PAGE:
The FLSA provides that an action for unlawful employment practices may be brought “by
any one or more employees for and on behalf of himself or themselves and other employees
similarly situated.” 28 U.S.C. § 216(b). Unlike class actions, FLSA collective actions need not satisfy
the requirements of Fed. R. Civ. P. 23, and only plaintiffs who “opt in” by filing consents to join the
action are bound by the judgment. Mendoza v. Ashiya Sushi 5, Inc., No. 12 Civ. 8629 (KPF), 2013 WL
5211839, at *2 (S.D.N.Y. Sept. 16, 2013). District courts have “‘discretion, in appropriate cases, to
implement [§ 216(b)] . . . by facilitating notice to potential plaintiffs’ of the pendency of the action
and of their opportunity to opt-in as represented plaintiffs.” Myers v. Hertz Corp., 624 F.3d 537, 55455 (2d Cir. 2010) (quoting Hoffman–La Roche Inc. v. Sperling, 493 U.S. 165, 169 (1989) (alteration in
The Second Circuit has approved a two-step method to certify FLSA collective actions.
Myers, 624 F.3d at 555. “The first step involves the court making an initial determination to send
notice to potential opt-in plaintiffs who may be ‘similarly situated’ to the named plaintiffs with
respect to whether a FLSA violation has occurred.” Id. Courts may approve sending notice if
“plaintiffs make a ‘modest factual showing’ that they and potential opt-in plaintiffs ‘together were
victims of a common policy or plan that violated the law.’” Id. (quoting Hoffman v. Sbarro, Inc., 982 F.
Supp. 249, 261 (S.D.N.Y. 1997) (Sotomayor, J.)). Although “unsupported assertions” are not
sufficient, the factual showing required “should remain a low standard of proof because the purpose
of this first stage is merely to determine whether ‘similarly situated’ plaintiffs do in fact exist.” Id.; see
also Damassia v. Duane Reade, Inc., No. 04 Civ. 8819 (GEL), 2006 WL 2853971, at *3 (S.D.N.Y. Oct.
5, 2006) (“[A] plaintiff’s burden at this preliminary stage is minimal.” (quotations omitted)).
“This initial burden is limited, in part, because the determination that the parties are similarly
situated is merely a preliminary one and may be modified or reversed” at the second stage of the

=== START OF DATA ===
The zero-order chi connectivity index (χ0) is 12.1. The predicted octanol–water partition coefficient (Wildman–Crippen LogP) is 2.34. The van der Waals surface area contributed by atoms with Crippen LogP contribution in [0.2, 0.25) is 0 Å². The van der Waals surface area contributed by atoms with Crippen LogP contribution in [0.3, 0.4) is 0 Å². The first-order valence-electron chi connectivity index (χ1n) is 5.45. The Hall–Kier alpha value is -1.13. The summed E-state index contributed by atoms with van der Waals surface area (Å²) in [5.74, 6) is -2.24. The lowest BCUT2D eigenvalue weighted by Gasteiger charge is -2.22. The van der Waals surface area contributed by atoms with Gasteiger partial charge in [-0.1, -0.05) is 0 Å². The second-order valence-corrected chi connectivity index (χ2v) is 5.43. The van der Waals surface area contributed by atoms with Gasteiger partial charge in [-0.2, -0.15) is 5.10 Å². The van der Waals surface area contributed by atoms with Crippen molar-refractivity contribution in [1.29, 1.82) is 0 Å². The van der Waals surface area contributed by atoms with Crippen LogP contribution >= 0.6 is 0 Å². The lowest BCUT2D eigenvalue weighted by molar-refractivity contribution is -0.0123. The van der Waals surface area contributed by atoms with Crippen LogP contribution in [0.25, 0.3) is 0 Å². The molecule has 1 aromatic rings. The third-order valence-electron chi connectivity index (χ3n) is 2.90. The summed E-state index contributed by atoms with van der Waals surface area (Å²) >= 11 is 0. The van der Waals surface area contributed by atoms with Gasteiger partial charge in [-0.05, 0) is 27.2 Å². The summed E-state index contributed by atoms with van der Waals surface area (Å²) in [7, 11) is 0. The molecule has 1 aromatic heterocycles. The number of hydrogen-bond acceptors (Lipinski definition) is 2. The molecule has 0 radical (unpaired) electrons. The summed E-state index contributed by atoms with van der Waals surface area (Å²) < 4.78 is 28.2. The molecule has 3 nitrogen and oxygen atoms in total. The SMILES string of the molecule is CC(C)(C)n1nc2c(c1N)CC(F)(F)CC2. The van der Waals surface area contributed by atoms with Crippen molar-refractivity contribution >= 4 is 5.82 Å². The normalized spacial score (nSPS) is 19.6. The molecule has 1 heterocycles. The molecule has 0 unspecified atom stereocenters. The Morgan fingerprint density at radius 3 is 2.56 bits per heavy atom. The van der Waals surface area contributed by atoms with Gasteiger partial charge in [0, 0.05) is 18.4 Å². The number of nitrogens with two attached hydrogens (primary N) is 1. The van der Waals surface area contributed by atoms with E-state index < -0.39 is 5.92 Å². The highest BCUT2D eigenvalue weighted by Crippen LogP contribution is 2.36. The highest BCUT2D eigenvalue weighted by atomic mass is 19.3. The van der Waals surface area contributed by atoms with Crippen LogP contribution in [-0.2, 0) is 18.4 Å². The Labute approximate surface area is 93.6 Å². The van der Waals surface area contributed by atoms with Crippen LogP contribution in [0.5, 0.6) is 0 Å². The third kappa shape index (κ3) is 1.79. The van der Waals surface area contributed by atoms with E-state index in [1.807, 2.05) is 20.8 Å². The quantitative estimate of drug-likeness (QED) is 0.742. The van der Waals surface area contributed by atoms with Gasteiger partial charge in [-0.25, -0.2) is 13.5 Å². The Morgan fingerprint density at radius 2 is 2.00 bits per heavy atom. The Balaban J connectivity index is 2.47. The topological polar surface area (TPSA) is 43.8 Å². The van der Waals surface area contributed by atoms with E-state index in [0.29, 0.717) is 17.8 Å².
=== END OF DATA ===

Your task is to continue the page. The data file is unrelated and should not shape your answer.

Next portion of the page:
inquiry. Lynch v. United Servs. Auto. Ass’n, 491 F. Supp. 2d 357, 369 (S.D.N.Y. 2007) (quotations
omitted). This second stage occurs after notice is sent, the opt-in period ends, and discovery closes.
Mendoza, 2013 WL 5211839, at *2. At this stage, the district court will have a “fuller record” and can
then “determine whether a so-called ‘collective action’ may go forward by determining whether the
plaintiffs who have opted in are in fact ‘similarly situated’ to the named plaintiffs.” Myers, 624 F.3d
The Court concludes that Ramos has met his burden to conditionally certify a collective
action. As an initial matter, contrary to Defendants’ arguments, conditional certification may be
granted on the basis of the complaint and the plaintiff’s own affidavits. “Indeed, courts in this
circuit have routinely granted conditional collective certification based solely on the personal
observations of one plaintiff’s affidavit.” Hernandez v. Bare Burger Dio Inc., No. 12 Civ. 7794 (RWS),
2013 WL 3199292, at *3 (S.D.N.Y. June 25, 2013); see also Hallissey v. Am. Online, Inc., No. 99 Civ.
3785 (KTD), 2008 WL 465112, at *1 (S.D.N.Y. Feb. 19, 2008) (modest factual showing can be made
by “relying on [plaintiffs’] own pleadings, affidavits, declarations, or the affidavits and declarations of
other potential class members”). This is so even though Ramos’s declaration includes hearsay
regarding other potential opt-in plaintiffs’ overtime pay. In fact, “courts in this Circuit regularly rely
on hearsay evidence to determine the propriety of sending a collective action notice” – an approach
that is “consistent with the purpose of conditional certification which is only a preliminary
determination as to whether there is a sufficient showing to warrant notice being sent to the
purported collective class to allow members to opt-in to the lawsuit.” Winfield v. Citibank, N.A., 843
F. Supp. 2d 397, 403 (S.D.N.Y. 2012) (alteration and quotations omitted).
The Court concludes that Ramos has made the modest factual showing required at this
stage. Ramos’s complaint and sworn declarations that describe his discussions with several
coworkers that were also allegedly not paid overtime, along with the paystubs submitted, provide a
factual basis to conclude that Ramos and his coworkers – including certain ones identified by name